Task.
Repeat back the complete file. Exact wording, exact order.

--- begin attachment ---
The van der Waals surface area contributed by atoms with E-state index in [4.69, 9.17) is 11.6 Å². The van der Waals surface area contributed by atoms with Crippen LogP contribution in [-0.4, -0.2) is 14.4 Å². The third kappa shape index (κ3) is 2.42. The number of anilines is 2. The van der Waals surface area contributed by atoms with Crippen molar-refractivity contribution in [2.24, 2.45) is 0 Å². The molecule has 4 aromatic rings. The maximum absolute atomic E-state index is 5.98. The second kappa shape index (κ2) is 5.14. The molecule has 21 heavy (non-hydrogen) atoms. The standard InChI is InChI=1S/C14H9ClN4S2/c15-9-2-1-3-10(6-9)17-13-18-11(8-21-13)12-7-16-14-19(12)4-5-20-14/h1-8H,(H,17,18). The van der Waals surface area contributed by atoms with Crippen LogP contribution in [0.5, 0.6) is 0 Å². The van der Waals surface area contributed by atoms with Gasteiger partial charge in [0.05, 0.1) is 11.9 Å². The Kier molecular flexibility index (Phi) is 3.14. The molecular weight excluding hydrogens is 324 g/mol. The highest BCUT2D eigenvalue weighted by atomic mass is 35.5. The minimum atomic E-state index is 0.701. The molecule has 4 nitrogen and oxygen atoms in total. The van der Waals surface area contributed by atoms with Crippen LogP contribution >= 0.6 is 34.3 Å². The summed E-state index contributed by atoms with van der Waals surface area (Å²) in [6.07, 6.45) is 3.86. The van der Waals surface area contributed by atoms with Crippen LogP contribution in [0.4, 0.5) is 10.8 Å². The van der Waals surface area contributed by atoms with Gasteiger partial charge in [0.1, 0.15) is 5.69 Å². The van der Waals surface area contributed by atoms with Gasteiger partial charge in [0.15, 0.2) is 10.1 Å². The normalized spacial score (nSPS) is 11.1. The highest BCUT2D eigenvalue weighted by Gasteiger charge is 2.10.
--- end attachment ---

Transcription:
The van der Waals surface area contributed by atoms with E-state index in [4.69, 9.17) is 11.6 Å². The van der Waals surface area contributed by atoms with Crippen LogP contribution in [-0.4, -0.2) is 14.4 Å². The third kappa shape index (κ3) is 2.42. The number of anilines is 2. The van der Waals surface area contributed by atoms with Crippen molar-refractivity contribution in [2.24, 2.45) is 0 Å². The molecule has 4 aromatic rings. The maximum absolute atomic E-state index is 5.98. The second kappa shape index (κ2) is 5.14. The molecule has 21 heavy (non-hydrogen) atoms. The standard InChI is InChI=1S/C14H9ClN4S2/c15-9-2-1-3-10(6-9)17-13-18-11(8-21-13)12-7-16-14-19(12)4-5-20-14/h1-8H,(H,17,18). The van der Waals surface area contributed by atoms with Crippen LogP contribution in [0.5, 0.6) is 0 Å². The van der Waals surface area contributed by atoms with Gasteiger partial charge in [0.05, 0.1) is 11.9 Å². The Kier molecular flexibility index (Phi) is 3.14. The molecular weight excluding hydrogens is 324 g/mol. The highest BCUT2D eigenvalue weighted by atomic mass is 35.5. The minimum atomic E-state index is 0.701. The molecule has 4 nitrogen and oxygen atoms in total. The van der Waals surface area contributed by atoms with Crippen LogP contribution >= 0.6 is 34.3 Å². The summed E-state index contributed by atoms with van der Waals surface area (Å²) in [6.07, 6.45) is 3.86. The van der Waals surface area contributed by atoms with Crippen LogP contribution in [0.4, 0.5) is 10.8 Å². The van der Waals surface area contributed by atoms with Gasteiger partial charge in [0.1, 0.15) is 5.69 Å². The van der Waals surface area contributed by atoms with Gasteiger partial charge in [0.15, 0.2) is 10.1 Å². The normalized spacial score (nSPS) is 11.1. The highest BCUT2D eigenvalue weighted by Gasteiger charge is 2.10.